Susan Macintosh  24th October 2016

Do you live a life where you compare yourself to others? (An article written by John Hain)

rejection‘I think it fair to say, that comparison with others creates tensions and jealousies and means that we are living our lives vicariously through other’s standards, values and belief systems. How’s that working for you? Probably not well?

The alternative is to shine brightly, as yourself.  The road to success in living well, weight loss, health, business, relationships, is transparency and honesty with yourself.  And it’s ok to be less than perfect … as long as you are continuing to learn and grow.

The little signs that you are comparing yourself with others may be that you have troubles that include anxieties, you’re uncomfortable with being around others, you feel less than good enough, you secretly (or openly) wish that the other person will fail, you automatically think that others are thinking the worst about you, you’re frightened of being seen as the real you in fitness classes or learning environments,  or you are afraid to talk about desires / wishes / money issues, you’re afraid to state your opinion or to speak up and failing at anything, feels like a crushing disappointment or gives you pain…. The list goes on.   (Does any of this resonate with you?)

Living a life where you compare yourself to others means that you aren’t living a life based on your own values, strengths and desires. And isn’t this life about you?  Your life is about your joys, your pleasures, your feelings, your needs and your wants, (without hurting or stepping on others).

Of course I still feel pangs of jealousy from time to time… that’s normal. (Especially when I feel or it seems that circumstances are against me).  I am human. However, what I have learnt, is that it’s ok to feel this way… as it’s a window to an “unmet personal need” that I need to address within myself.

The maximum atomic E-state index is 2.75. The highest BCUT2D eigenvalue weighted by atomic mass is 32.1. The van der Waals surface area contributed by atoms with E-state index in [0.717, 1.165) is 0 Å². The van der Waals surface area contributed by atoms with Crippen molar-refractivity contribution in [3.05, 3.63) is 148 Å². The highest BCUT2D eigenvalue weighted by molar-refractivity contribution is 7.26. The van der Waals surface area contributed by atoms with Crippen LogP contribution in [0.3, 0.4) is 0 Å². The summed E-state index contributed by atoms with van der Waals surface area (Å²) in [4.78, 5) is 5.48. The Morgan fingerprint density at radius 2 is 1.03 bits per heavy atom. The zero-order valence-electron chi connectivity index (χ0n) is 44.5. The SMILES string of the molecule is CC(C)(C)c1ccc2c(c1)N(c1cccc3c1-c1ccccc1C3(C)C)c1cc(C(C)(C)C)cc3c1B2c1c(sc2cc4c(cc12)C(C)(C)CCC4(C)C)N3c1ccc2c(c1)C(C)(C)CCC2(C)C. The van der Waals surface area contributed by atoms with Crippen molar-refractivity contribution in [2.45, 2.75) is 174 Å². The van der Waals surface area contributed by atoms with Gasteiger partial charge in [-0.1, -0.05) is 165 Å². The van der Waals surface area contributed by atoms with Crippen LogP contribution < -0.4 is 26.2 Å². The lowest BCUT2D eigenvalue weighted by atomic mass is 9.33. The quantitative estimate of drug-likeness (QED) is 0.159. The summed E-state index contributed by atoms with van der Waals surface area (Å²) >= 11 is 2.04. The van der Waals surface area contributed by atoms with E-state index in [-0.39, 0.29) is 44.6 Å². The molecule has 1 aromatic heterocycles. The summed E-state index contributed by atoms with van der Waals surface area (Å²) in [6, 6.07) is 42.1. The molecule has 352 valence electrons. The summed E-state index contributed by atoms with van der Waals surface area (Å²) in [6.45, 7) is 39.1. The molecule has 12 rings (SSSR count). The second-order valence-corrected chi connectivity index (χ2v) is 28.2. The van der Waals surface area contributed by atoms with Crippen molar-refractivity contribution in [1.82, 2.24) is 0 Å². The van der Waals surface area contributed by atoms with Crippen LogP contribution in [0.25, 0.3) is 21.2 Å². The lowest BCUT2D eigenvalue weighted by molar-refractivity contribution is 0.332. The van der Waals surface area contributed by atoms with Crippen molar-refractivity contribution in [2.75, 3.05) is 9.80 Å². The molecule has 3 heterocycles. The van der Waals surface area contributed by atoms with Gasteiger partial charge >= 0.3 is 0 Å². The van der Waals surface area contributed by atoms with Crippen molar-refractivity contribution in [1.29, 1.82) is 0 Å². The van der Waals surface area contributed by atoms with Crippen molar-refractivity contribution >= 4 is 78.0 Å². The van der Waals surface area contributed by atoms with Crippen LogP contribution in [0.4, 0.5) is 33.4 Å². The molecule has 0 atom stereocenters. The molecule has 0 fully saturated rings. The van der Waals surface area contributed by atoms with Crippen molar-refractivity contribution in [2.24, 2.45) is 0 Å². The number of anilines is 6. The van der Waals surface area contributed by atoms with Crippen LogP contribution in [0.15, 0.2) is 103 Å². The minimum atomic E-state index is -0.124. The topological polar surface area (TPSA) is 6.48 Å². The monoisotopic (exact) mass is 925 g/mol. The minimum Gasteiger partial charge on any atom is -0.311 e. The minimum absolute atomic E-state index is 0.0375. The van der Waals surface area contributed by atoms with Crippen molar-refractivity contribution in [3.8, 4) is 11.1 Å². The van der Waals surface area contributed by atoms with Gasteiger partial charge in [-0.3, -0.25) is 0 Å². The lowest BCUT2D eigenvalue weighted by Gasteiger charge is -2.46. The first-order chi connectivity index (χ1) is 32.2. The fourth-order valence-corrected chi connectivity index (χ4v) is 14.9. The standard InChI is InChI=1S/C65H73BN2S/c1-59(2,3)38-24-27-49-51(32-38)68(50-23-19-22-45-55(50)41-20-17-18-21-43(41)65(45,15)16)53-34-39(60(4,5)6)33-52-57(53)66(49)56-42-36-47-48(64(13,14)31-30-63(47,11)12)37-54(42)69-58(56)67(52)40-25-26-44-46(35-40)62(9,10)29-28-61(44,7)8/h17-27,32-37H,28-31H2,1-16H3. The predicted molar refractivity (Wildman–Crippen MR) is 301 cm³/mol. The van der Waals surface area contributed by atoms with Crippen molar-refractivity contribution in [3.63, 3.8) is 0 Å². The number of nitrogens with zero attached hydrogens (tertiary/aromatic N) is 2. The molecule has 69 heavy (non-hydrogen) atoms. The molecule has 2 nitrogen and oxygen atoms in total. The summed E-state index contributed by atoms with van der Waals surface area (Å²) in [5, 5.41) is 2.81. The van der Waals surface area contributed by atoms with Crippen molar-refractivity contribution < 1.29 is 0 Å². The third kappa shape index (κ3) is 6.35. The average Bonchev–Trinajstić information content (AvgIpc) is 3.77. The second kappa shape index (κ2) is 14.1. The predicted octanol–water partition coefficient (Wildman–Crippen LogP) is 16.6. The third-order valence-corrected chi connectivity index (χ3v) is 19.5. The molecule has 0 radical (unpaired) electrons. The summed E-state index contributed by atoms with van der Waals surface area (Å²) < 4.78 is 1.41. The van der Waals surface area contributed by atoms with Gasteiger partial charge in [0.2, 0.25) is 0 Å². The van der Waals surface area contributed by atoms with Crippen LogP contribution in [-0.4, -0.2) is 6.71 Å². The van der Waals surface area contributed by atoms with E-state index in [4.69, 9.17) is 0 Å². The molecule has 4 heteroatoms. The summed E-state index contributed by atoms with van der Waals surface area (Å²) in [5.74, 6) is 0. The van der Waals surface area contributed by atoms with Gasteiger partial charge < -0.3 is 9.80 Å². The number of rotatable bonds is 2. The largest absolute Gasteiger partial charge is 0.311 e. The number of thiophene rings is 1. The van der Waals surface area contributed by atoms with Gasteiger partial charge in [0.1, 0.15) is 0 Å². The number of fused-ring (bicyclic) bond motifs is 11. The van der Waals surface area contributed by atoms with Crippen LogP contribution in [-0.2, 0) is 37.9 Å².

So what do I do when I am confronted with a situation that creates jealousy or feelings of inadequacy?

I have found that by acknowledging to myself that I am admiring of another / or a situation, it lets me explore what it is that I feel is really missing in my life. Then I can explore what blocks are within myself and how they are stopping me from achieving similar success for myself.

Another tactic that I have always found to be very helpful is that when I see someone who is successful, I make a study of the behaviours that have caused that success, and then change my behaviours to model that more successful outcome.  Then I can figuratively “step into the shoes” of that other person, “seeing” the world through their eyes… and then I ask that person (in my head) as to what I should do in any particular situation. The answer is often crystal clear.

After all, if I don’t know the steps, nor do I have the tools nor strategies for success myself, who better to ask than the person who conjures up that idea of success within my head. And then by following through with committed actions to create that success, I am responsible for what I achieve, no one else. 

And by the same token, you are responsible for you.  And by taking that responsibility for yourself you more fully create a life based on your own core values and desires.

A life lived in comparison of others, isn’t fun, isn’t joyful and often lacks love and freedom.

Your thoughts?

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